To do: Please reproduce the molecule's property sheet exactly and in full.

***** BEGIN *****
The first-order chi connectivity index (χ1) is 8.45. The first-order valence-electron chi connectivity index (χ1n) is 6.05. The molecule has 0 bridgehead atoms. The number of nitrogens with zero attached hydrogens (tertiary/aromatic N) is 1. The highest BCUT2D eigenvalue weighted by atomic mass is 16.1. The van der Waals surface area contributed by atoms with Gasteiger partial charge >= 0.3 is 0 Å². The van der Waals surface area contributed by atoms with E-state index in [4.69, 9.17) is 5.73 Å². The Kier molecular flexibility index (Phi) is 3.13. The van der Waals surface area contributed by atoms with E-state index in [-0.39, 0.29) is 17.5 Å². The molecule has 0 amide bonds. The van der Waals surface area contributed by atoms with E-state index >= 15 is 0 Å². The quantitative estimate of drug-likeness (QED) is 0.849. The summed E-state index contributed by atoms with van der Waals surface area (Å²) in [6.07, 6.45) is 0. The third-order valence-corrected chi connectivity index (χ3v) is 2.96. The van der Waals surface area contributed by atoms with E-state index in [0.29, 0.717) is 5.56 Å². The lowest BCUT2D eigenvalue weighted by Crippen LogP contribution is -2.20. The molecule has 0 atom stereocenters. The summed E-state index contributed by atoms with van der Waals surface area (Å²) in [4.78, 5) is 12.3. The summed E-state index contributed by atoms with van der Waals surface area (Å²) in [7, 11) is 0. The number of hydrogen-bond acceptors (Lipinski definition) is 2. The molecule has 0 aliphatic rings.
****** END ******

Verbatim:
The first-order chi connectivity index (χ1) is 8.45. The first-order valence-electron chi connectivity index (χ1n) is 6.05. The molecule has 0 bridgehead atoms. The number of nitrogens with zero attached hydrogens (tertiary/aromatic N) is 1. The highest BCUT2D eigenvalue weighted by atomic mass is 16.1. The van der Waals surface area contributed by atoms with Gasteiger partial charge >= 0.3 is 0 Å². The van der Waals surface area contributed by atoms with E-state index in [4.69, 9.17) is 5.73 Å². The Kier molecular flexibility index (Phi) is 3.13. The van der Waals surface area contributed by atoms with E-state index in [-0.39, 0.29) is 17.5 Å². The molecule has 0 amide bonds. The van der Waals surface area contributed by atoms with E-state index >= 15 is 0 Å². The quantitative estimate of drug-likeness (QED) is 0.849. The summed E-state index contributed by atoms with van der Waals surface area (Å²) in [6.07, 6.45) is 0. The third-order valence-corrected chi connectivity index (χ3v) is 2.96. The van der Waals surface area contributed by atoms with E-state index in [0.29, 0.717) is 5.56 Å². The lowest BCUT2D eigenvalue weighted by Crippen LogP contribution is -2.20. The molecule has 0 atom stereocenters. The summed E-state index contributed by atoms with van der Waals surface area (Å²) in [4.78, 5) is 12.3. The summed E-state index contributed by atoms with van der Waals surface area (Å²) in [7, 11) is 0. The number of hydrogen-bond acceptors (Lipinski definition) is 2. The molecule has 0 aliphatic rings.